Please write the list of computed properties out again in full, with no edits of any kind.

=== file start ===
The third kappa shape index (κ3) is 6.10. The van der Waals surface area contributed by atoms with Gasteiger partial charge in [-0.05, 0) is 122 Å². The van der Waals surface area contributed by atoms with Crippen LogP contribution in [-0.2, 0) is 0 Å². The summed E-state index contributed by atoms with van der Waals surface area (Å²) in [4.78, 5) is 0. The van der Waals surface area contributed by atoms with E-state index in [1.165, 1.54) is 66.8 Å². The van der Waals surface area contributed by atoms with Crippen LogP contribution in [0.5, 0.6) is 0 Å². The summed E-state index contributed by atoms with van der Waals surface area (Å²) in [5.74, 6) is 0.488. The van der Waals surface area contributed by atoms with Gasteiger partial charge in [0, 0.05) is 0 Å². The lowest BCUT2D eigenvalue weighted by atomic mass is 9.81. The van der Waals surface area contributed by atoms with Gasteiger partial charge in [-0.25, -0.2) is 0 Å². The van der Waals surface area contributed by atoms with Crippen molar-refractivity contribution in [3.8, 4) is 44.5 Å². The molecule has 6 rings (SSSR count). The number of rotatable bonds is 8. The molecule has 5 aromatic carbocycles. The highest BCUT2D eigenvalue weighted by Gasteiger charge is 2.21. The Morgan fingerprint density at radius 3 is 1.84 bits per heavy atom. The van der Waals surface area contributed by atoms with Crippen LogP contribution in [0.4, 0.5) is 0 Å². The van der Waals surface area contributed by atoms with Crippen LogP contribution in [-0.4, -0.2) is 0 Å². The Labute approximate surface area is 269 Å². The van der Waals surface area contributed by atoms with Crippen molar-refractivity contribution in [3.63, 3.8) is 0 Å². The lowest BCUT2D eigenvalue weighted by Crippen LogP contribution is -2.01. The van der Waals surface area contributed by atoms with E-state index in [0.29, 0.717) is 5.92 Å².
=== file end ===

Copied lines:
The third kappa shape index (κ3) is 6.10. The van der Waals surface area contributed by atoms with Gasteiger partial charge in [-0.05, 0) is 122 Å². The van der Waals surface area contributed by atoms with Crippen LogP contribution in [-0.2, 0) is 0 Å². The summed E-state index contributed by atoms with van der Waals surface area (Å²) in [4.78, 5) is 0. The van der Waals surface area contributed by atoms with E-state index in [1.165, 1.54) is 66.8 Å². The van der Waals surface area contributed by atoms with Crippen LogP contribution in [0.5, 0.6) is 0 Å². The summed E-state index contributed by atoms with van der Waals surface area (Å²) in [5.74, 6) is 0.488. The van der Waals surface area contributed by atoms with Gasteiger partial charge in [0, 0.05) is 0 Å². The lowest BCUT2D eigenvalue weighted by atomic mass is 9.81. The van der Waals surface area contributed by atoms with Gasteiger partial charge in [-0.25, -0.2) is 0 Å². The van der Waals surface area contributed by atoms with Crippen molar-refractivity contribution in [3.8, 4) is 44.5 Å². The molecule has 6 rings (SSSR count). The number of rotatable bonds is 8. The molecule has 5 aromatic carbocycles. The highest BCUT2D eigenvalue weighted by Gasteiger charge is 2.21. The Morgan fingerprint density at radius 3 is 1.84 bits per heavy atom. The van der Waals surface area contributed by atoms with Crippen LogP contribution in [0.4, 0.5) is 0 Å². The van der Waals surface area contributed by atoms with Crippen LogP contribution in [-0.4, -0.2) is 0 Å². The Labute approximate surface area is 269 Å². The van der Waals surface area contributed by atoms with Crippen molar-refractivity contribution in [3.63, 3.8) is 0 Å². The lowest BCUT2D eigenvalue weighted by Crippen LogP contribution is -2.01. The van der Waals surface area contributed by atoms with E-state index in [0.29, 0.717) is 5.92 Å².